Time to vaccinate horses against West Nile virus
State officials are urging horse owners to vaccinate their animals against West Nile virus.
While severe symptoms are relatively rare in humans, the virus can cause severe illness in a horse’s brain, spinal cord and nervous system.
“Vaccination is the best protection horse owners have for their animals,” Dr. JJ Goicoechea, the Nevada Department of Agriculture’s state veterinarian, said. “Vaccinations, in conjunction with practices that reduce exposure to mosquitos, are very effective in protecting horses from WNV.”
The first human case of the virus was recently reported in Southern Nevada.
Every year, the department monitors West Nile virus and other diseases carried by mosquitoes (also known as arboviral) closely for the protection of public health and safety and the agriculture industry.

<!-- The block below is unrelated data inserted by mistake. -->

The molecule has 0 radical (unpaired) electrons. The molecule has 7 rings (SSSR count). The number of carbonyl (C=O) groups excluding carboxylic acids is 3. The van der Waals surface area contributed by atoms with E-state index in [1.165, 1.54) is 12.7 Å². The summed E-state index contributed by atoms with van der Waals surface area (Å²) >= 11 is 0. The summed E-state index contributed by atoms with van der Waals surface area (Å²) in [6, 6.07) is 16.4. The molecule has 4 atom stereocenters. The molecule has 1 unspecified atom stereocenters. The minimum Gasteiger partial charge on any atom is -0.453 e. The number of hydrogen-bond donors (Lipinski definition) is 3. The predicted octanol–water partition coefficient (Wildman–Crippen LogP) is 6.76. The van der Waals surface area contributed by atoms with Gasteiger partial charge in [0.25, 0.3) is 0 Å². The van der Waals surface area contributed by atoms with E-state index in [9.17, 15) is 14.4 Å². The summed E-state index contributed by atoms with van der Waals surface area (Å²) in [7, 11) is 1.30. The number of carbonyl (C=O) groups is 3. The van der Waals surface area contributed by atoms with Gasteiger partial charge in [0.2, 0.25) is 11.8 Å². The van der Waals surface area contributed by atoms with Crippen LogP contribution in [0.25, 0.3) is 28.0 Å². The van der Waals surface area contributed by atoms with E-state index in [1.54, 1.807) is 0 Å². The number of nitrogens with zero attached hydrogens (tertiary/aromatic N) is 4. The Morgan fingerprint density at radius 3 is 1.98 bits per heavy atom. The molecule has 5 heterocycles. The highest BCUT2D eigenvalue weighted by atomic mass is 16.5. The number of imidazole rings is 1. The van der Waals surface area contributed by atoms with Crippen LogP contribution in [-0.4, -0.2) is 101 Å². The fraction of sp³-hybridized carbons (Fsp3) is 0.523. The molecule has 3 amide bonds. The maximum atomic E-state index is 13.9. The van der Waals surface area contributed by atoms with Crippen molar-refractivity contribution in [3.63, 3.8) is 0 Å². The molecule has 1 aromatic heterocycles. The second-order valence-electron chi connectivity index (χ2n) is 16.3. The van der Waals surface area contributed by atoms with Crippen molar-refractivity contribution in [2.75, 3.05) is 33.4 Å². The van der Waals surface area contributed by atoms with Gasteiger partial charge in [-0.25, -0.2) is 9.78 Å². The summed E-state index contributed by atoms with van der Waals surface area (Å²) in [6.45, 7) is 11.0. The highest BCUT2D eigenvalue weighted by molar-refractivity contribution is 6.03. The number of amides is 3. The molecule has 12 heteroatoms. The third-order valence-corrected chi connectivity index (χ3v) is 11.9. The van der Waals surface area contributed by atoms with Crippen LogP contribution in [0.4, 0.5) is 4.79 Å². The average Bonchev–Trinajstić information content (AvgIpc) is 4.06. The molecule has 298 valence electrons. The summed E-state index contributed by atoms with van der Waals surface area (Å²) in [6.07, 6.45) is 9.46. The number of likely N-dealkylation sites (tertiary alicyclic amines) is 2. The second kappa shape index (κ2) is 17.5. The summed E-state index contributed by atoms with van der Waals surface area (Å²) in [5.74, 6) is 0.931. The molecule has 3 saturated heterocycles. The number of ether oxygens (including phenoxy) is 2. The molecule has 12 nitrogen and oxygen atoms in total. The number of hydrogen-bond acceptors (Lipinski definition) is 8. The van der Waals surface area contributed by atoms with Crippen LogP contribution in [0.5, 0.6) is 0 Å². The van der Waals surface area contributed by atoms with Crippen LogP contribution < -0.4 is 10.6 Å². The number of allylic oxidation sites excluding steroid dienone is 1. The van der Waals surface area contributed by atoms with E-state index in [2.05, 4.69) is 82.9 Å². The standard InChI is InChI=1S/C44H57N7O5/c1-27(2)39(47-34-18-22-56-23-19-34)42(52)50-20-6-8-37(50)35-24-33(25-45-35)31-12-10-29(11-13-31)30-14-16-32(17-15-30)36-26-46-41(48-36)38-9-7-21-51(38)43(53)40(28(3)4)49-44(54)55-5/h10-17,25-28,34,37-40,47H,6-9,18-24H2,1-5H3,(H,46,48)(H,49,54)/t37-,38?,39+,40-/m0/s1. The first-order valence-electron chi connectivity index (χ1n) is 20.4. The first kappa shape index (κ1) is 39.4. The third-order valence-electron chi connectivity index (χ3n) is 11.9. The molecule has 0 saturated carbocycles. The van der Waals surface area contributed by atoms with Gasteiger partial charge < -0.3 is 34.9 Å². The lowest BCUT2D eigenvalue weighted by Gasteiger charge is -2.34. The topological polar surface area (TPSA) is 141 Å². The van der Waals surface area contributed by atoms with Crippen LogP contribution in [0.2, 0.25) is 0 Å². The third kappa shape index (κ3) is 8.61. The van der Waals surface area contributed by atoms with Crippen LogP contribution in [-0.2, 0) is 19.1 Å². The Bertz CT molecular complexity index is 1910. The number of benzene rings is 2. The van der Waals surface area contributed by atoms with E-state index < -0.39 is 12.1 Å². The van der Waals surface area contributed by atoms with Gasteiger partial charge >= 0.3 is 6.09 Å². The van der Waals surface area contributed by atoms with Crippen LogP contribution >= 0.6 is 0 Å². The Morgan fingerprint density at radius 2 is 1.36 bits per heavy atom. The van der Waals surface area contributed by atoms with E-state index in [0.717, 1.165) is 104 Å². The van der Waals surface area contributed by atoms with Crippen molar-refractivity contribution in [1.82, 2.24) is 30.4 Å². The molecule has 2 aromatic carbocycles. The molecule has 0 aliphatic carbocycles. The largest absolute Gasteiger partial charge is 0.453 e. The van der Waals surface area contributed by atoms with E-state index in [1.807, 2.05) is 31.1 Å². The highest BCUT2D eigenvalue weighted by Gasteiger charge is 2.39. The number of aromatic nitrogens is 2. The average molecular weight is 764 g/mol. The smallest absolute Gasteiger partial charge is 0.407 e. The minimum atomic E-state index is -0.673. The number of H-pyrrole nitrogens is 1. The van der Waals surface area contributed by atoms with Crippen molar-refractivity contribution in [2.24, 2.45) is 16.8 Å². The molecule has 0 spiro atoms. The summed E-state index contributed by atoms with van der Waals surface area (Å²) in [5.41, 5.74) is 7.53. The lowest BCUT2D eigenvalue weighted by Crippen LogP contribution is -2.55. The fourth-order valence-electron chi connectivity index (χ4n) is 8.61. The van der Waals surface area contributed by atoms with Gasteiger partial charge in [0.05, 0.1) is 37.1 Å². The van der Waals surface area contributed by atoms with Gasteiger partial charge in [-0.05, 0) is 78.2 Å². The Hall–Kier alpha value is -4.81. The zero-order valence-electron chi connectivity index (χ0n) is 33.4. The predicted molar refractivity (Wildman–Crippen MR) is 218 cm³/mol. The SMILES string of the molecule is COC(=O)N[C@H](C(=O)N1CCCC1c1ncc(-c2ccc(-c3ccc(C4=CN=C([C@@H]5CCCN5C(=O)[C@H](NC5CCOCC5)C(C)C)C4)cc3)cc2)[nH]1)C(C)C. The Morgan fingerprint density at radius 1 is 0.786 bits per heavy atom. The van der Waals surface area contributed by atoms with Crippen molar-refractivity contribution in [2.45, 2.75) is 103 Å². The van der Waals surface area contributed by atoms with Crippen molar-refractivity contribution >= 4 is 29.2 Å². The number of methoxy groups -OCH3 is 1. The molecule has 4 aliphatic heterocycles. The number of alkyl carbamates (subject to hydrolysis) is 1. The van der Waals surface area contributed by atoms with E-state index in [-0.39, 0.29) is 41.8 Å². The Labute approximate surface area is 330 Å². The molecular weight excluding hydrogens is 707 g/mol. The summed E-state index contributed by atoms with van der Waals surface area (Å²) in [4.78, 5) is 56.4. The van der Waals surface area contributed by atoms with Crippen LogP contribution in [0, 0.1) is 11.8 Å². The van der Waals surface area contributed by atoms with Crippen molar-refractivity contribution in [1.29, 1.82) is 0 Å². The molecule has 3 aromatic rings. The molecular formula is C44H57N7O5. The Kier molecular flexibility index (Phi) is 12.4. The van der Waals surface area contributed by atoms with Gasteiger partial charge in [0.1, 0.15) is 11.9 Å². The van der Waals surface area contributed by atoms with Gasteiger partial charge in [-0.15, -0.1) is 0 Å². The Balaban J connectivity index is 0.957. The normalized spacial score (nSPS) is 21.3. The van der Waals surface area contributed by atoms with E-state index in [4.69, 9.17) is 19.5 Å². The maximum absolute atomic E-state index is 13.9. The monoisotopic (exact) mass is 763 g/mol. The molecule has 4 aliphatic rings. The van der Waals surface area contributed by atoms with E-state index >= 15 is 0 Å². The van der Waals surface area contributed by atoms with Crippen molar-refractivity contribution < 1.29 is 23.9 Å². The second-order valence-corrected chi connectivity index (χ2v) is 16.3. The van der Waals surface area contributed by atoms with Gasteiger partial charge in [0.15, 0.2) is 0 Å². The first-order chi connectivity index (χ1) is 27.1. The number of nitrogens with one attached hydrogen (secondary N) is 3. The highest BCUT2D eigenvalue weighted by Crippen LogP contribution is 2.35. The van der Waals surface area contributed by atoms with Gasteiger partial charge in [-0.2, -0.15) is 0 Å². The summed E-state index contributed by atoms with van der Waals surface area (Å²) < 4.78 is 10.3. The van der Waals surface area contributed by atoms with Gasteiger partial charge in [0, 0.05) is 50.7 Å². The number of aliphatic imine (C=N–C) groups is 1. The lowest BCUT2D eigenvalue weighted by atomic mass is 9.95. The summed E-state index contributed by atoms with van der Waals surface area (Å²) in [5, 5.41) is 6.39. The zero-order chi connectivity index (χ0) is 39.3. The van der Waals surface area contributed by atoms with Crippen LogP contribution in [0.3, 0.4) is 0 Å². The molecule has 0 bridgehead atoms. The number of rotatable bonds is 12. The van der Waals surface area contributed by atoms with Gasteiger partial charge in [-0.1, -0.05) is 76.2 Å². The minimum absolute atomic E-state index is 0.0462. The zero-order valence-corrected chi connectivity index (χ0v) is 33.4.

The department’s Animal Disease Laboratory also tests for two other prevalent arboviral diseases: Saint Louis Encephalitis Virus and Western Equine Encephalitis Virus. All three can cause severe disease and death in humans.
West Nile Virus has been prevalent in Nevada since 2004 while Saint Louis Encephalitis and Western Equine Encephalitis have been widespread in the western United States for decades.
Mosquito season is well underway, and with heavy rain and snowfall earlier in the year, mosquito habitats and breeding sites with standing water are abundant. All Nevada residents should take precautions such as eliminating mosquito breeding sites around houses and barns, using insect repellents to fight the bite and keeping horses vaccinated against WNV and Western Equine Encephalitis.